2. Susan

        Hi Kim,

        Luckily, this is not an either-or situation. Starve or slaughter. First, starving horses is against the law, and hoarders with fields of hungry horses are not slaughterers. Most of the horses winding up at slaughter are in decent body condition, and young. Dumped from race tracks, QH culls, broken rodeo horses, and so on. Please look up the USDA data.

        Second, too many horses? Stop breeding so many! We’ve learned the $2 Billion US small animal euthanasia system does not work, stopping the cylce of over-breeding works. You can’t slaughter or euthanize your way out the cycle of over-breeding. Slaughter and euthanasia.. somebody’s making money.

        I totally agree with your comments about land, thank you for adding that into the discussion. Ever since the corn-ethanol programs replaced acreage used for feed and hay, prices have gone through the roof. Between that, and the economy, and mortgage market…! A sane horse market would have stopped breeding too many horses.

        But it’s not a sane market, as long as there is slaughter. Slaughter enables over-breeding. Stop slaughter, support the transition, and we’ll all be better off.

        We can … we must … think smart and work together to do better for the horses. We can’t sit back and allow them to be tortured and dismembered while conscious in profit making plants, just so short term industries and back yard breeders can breed more. The bad behaviors that slaughter enables won’t change until slaughter stops. It’s the first step to a sound market.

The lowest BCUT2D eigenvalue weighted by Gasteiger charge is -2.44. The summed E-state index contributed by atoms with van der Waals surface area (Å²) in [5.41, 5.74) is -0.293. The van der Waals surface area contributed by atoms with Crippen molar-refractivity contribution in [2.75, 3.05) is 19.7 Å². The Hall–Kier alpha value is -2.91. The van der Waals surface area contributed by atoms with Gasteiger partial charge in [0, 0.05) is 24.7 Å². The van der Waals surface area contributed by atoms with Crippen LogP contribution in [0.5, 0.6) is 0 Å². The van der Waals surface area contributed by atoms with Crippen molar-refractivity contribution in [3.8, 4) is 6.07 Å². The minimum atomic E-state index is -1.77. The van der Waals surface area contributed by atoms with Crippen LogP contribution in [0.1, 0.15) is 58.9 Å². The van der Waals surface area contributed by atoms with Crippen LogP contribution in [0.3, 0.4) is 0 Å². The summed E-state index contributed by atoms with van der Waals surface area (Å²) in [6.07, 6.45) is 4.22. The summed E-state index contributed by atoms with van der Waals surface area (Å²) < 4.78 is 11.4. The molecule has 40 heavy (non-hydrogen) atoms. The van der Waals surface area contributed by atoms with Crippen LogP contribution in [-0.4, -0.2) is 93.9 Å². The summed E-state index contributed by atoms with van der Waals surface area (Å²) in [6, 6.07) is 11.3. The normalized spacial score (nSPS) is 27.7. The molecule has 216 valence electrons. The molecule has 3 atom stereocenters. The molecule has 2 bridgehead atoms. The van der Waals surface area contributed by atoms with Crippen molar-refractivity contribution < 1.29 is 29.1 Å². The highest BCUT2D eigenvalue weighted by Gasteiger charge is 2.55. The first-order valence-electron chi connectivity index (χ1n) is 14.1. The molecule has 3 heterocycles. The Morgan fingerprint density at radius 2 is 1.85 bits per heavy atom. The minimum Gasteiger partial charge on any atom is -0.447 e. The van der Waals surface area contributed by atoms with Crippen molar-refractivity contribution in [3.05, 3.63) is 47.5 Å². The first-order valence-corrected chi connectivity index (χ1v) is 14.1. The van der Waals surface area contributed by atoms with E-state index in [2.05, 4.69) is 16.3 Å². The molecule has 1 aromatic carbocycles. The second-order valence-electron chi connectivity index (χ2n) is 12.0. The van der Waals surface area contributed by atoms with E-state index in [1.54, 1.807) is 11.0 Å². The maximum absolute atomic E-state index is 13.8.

3. Christina

        Kim, I’m sure your slaughterhouse was humanely run–as I noted in above discussions, most modern slaughterhouses designed for cattle, sheep, swine do kill the animals swiftly and painlessly and even the approach to the facility has been redesigned so the animals don’t know what’s coming.

        But that’s not true for horses. Slaughterhouses have not been designed in a way to mitigate their terror and the actual slaughtering process has not been designed to kill them painlessly and swiftly. Horses have been “secondary” to the slaughterhouse system and so these very flight-sensitive animals with a high sense of individual self-preservation are sort of shoehorned in to a slaughter system designed to handle vastly different species. THAT is why you hear so much talk of the kill pen and the suffering these animals go through. We don’t treat them with the consideration we do cattle.